Yet, how and when the second arrow would be used was not determined by Tell, but by destiny. After all, he had no intention to use the second arrow if the first one hit the mark. He had to have possessed the humility of knowing that in spite of his great skill with the crossbow it was God’s will that would actually prevail, but he could hardly have imagined a scenario in which his son would be saved and Gessler would be killed! It was clearly destiny which ordained that Tell would be the instrument through which both actions happened.
A young boy I met recently was quite taken with this concept of the working mind and the thinking mind. He inferred that to prevent the thinking mind from going on a rampage, one should always keep the working mind engaged. This has some truth in it, but only up to a point. The mind can be mischievous – just like he proved with his next statement. He said that he would spend hours every day on video games, therefore keeping his working mind engaged. So he felt happy that he was doing the right thing and his thinking mind was not given free rein, as it had been a source of constant trouble for him.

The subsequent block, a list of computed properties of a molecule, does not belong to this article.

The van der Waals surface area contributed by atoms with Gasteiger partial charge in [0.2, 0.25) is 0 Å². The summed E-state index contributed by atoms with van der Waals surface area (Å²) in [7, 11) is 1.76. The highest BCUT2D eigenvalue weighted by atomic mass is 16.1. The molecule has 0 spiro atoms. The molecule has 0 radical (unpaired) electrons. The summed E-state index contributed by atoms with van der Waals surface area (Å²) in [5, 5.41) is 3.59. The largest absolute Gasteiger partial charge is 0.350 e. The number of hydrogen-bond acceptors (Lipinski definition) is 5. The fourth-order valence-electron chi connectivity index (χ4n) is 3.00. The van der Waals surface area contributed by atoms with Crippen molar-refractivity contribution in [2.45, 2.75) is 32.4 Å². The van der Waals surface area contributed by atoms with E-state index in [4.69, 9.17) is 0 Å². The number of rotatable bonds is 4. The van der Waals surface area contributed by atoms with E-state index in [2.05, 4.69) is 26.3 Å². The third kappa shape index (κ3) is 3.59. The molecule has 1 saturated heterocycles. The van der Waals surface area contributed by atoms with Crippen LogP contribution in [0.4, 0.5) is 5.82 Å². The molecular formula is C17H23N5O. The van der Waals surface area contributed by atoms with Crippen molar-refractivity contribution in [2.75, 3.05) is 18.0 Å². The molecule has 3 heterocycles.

If one is prone to be taken over by the thinking mind incessantly, then yes, getting involved in an activity that deliberately engages the working mind may be a good alternative. In that sense, an idle mind is truly a devil’s workshop. However, at its core, this state of affairs indicates a restless mind, not a mind at peace. A deliberate attempt to engage the mind is in fact a type of involvement itself, and can therefore offer only a short-term solution at best. The restless mind is the monkey mind that needs to keep latching on to something or the other in order to keep itself occupied. But this will only appear to work until, of course, the monkey mind gets exhausted.